- 6,49 €
WINNER OF THE TELEGRAPH SPORTS AWARD FOOTBALL BOOK OF THE YEAR 2019
LONGLISTED FOR THE 'Best Sports Book of the 21st Century' SPORTS BOOK AWARD
'Gripping ... Bensinger's impeccably sourced account serves as a sharp reminder of the gargantuan levels of largesse and excess during Fifa's bad, bad days - as well as a warning that not enough has been done to prevent them returning.' Sean Ingle, Guardian
'Bensinger deftly deploys novelistic devices to turn it into a real-life detective thriller ... [it] resembles John Grisham' Private Eye
The story of FIFA's fall from grace has it all: power, betrayal, revenge, sports stars, hustlers, corruption, sex and phenomenal quantities of money, all set against exotic locales stretching from Caribbean beaches to the formal staterooms of the Kremlin and the sun-blasted streets of Doha, Qatar.
In Red Card, investigative journalist Ken Bensinger takes a journey to FIFA's dark heart. He introduces the flamboyant villains of the piece - the FIFA kingpins who flaunted their wealth in private jets and New York's grandest skyscrapers - and the dogged team of American FBI and IRS agents, headed by Attorney General Loretta Lynch, who finally brought them to book. Providing fresh insights on a scandal which has gripped the world, he shows how greed and arrogance brought down the most powerful institution in sporting history.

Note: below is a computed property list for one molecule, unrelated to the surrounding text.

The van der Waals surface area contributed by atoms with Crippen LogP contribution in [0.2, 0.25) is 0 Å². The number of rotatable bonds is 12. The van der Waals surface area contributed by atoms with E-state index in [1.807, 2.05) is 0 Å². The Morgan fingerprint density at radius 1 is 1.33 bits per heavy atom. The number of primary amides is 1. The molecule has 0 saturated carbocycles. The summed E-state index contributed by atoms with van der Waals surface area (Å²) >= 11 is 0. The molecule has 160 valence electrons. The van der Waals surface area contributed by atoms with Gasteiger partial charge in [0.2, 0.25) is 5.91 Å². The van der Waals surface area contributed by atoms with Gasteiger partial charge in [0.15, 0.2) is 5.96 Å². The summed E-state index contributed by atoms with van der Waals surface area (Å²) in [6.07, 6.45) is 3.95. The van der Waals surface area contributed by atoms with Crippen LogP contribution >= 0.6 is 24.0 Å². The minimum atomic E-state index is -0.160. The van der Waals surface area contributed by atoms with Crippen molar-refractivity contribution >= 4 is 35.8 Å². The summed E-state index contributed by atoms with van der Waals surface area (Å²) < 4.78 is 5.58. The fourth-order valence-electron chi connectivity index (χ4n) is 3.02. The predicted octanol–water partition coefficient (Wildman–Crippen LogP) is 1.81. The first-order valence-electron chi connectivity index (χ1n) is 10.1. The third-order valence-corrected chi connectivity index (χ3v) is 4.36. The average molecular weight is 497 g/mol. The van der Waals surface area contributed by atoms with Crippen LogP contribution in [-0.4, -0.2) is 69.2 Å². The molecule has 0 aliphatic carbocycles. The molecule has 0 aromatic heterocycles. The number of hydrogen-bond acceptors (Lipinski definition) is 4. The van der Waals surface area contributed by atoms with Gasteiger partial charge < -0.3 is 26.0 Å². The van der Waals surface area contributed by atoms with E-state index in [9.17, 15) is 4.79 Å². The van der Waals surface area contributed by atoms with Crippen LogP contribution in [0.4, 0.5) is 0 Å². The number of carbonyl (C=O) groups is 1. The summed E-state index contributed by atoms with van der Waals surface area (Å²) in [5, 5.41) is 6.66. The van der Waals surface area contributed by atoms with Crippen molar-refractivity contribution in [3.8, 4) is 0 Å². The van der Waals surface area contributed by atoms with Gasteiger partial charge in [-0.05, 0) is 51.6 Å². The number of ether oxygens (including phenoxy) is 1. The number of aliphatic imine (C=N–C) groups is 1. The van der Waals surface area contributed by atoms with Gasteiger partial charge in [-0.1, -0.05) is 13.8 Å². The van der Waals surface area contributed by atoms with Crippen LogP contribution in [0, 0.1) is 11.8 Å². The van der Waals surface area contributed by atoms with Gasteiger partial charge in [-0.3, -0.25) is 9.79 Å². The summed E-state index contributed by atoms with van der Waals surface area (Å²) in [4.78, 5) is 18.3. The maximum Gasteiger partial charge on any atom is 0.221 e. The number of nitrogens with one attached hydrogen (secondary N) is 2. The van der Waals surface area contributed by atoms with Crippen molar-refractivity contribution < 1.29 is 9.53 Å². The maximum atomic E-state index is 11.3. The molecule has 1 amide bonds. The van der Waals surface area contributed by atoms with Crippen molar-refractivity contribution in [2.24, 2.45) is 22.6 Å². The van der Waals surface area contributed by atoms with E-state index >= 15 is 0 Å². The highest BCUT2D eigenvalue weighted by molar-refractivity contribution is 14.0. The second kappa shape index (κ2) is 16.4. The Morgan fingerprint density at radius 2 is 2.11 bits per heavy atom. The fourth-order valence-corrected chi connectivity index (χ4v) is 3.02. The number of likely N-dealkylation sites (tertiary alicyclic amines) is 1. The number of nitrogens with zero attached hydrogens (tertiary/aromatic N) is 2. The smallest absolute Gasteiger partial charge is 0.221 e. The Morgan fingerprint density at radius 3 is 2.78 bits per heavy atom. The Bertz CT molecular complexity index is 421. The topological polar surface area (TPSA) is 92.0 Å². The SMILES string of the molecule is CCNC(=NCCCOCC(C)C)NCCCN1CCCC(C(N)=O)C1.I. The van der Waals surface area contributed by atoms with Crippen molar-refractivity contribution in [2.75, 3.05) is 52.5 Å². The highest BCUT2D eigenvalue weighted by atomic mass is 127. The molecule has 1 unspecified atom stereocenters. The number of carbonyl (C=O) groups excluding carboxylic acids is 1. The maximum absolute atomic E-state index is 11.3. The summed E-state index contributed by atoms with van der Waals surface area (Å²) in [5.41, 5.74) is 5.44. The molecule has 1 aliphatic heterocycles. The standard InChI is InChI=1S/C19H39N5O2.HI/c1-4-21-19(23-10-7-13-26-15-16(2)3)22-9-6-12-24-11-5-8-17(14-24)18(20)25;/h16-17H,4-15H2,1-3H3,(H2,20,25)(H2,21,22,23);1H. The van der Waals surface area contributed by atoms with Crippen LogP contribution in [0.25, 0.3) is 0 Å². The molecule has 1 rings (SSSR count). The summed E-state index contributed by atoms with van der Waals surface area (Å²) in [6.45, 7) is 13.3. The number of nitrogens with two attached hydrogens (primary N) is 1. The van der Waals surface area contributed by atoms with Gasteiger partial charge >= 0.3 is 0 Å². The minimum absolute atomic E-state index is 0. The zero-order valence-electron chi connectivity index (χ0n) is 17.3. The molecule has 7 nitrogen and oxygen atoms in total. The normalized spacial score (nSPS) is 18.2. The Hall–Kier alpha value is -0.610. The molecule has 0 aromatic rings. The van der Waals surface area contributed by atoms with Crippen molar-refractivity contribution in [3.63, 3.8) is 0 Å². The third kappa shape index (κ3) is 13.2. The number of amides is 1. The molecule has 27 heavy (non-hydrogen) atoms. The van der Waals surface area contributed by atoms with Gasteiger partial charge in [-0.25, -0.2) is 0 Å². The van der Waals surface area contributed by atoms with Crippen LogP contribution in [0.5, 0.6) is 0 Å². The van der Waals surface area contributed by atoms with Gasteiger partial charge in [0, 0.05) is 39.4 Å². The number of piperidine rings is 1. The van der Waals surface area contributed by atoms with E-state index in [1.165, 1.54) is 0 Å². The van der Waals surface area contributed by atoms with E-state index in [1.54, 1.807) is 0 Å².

A wild, gritty, gripping, and at times blackly comic story, Red Card combines world-class journalism with the pace of a thriller.
In his intense first book, investigative journalist Bensinger explores the U.S. Department of Justice's investigation into corruption at the highest levels of international soccer. The story begins with a 2011 Google alert received by Steve Berryman, an Internal Revenue Service special agent and zealous soccer fan, about high-ranking FIFA official Chuck Blazer an American whose financial records were under examination by the FBI. With that tip, Berryman teamed with FBI agents to go after Blazer, who, facing significant federal charges, eventually became the government's most helpful cooperator in the investigation. Bensinger colorfully details the global pursuit of Blazer's cronies that climaxed in May 2015, when several FIFA officials were arrested for allegedly accepting hundreds of millions of dollars in bribes to influence the selection of host countries for the World Cup. Among those arrested were Jack Warner, a cocky yet quiet Trinidadian who was president of the Confederation of North, Central America and Caribbean Association Football, and his successor, Jeffrey Webb, a Caymanian with five homes in the U.S. and aspirations of becoming president of FIFA. A total of 18 people were indicted, and the fallout from the scandal included the resignation of FIFA's longtime president, Sepp Blatter. With the flair of a novelist, Bensinger meticulously chronicles the magnitude of corruption that permeates the world's most popular sport.